Celtic Jewelry has remained prevalent throughout the years, even though the Celtic culture is not as evident today. Evidence suggests that the Celtic knot goes as far back as 500 B.C. The Celtic culture may not be as apparent in our society, but the Celtic knot is not leaving us anytime soon.
The Celtic Knot
Celtic knots have no beginning or end, representing true love, friendship, and any form of loyalty. Celtic knots differentiate from any other as one thread expresses that both forever and life are intertwined. Jewelry, dishes, cutlery, and even clothing are seen displaying the Celtic knot. Across Ireland, you will notice the Celtic knots on churches, crosses, and other public landmarks. Celtic knots are an essential part of Irish-American heritage.
The Celtic knot has so much meaning, even if you have no Irish heritage. The knots on the jewelry make the gift just that bit more meaningful. Celtic knots are also engraved on ornaments, which people have in their homes.
Different Celtic Knots
The Trinity Knot
Celtic knots are known for their three arcs. Ancient Buddist Art also has the Celtic pattern. Christians use the knot on stone crosses and manuscripts from around the eighth century CE. Some even believe that the three arcs represent the Father, Son, and the Holy Spirit, but currently, there is no evidence to prove this as fact. Today this knot is used in tattoo design and jewelry.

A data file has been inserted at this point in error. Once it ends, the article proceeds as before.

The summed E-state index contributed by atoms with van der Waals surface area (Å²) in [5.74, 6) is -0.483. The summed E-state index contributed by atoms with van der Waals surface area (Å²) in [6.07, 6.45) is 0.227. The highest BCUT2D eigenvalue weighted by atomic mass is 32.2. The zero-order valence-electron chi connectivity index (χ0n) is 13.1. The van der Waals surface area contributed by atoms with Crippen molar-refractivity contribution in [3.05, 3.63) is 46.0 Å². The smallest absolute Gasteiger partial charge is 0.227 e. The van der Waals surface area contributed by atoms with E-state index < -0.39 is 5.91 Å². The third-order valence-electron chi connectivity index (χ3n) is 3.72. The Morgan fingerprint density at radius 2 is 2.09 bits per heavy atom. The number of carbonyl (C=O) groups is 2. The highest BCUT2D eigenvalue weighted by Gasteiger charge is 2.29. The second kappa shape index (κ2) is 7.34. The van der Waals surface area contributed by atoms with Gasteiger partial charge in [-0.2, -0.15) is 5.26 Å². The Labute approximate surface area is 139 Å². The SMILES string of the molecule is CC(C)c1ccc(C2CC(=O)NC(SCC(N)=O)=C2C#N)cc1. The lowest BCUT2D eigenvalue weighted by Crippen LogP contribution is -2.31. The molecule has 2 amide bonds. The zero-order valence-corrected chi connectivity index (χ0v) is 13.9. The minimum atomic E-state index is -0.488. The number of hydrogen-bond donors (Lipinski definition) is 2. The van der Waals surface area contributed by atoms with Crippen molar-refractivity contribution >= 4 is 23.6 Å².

The Love knot
The design has two hearts intertwined, creating an unbreakable bond. Historians believe that they were exchanged, expressing their love, like that today of rings at a wedding. Today the love knot is given to show love, and they are on lockets, keepsake boxes, and various ornaments.
The Sailor’s Knot
The pattern has two ropes crossing over each other. It’s believed that Sailor’s created the design to give to loved ones when they were away from home. The knot represents friendship, love. Therefore, its design is on wedding rings, bracelets, and charms.
The shield knot comes in several designs. However, it must have four corners. The four corners represent strength and protection against enemies. The Celtics would use this on the battlefield or help the ill. Today it’s used to show strength and given with a drinking mug or a journal.
The Solomon knot is similar to the shield knot, also made up of four corners. Solomon’s knot is essential for most cultures and religions. You can find this knot on synagogues, symbolizing eternity. For the Yoruba’s in Western Africa, the knot represents royal status. Research suggests that the Celtics used it to show a lifetime of love or faith.
The Dara Knot
The Dara is also known as the eternity knot. This knot is a modern twist on the infinity knots. Dara knots can come in many styles and are inspired by the oak tree roots because of their strength to withstand the weather. Today it’s used to help people find their inner strength.
The Celtic cross has deep meaning for both the Pagans and Christians. It’s four sides represent the divine presence. The Christians remember the cross where Jesus died.
Celtic knot designs are found on many sentimental pieces as they have a lot of meaning. These designs make beautiful Celtic knot jewelry, especially on rings and necklaces. Once you understand the history behind each knot, you can understand why their meaning still has a presence today.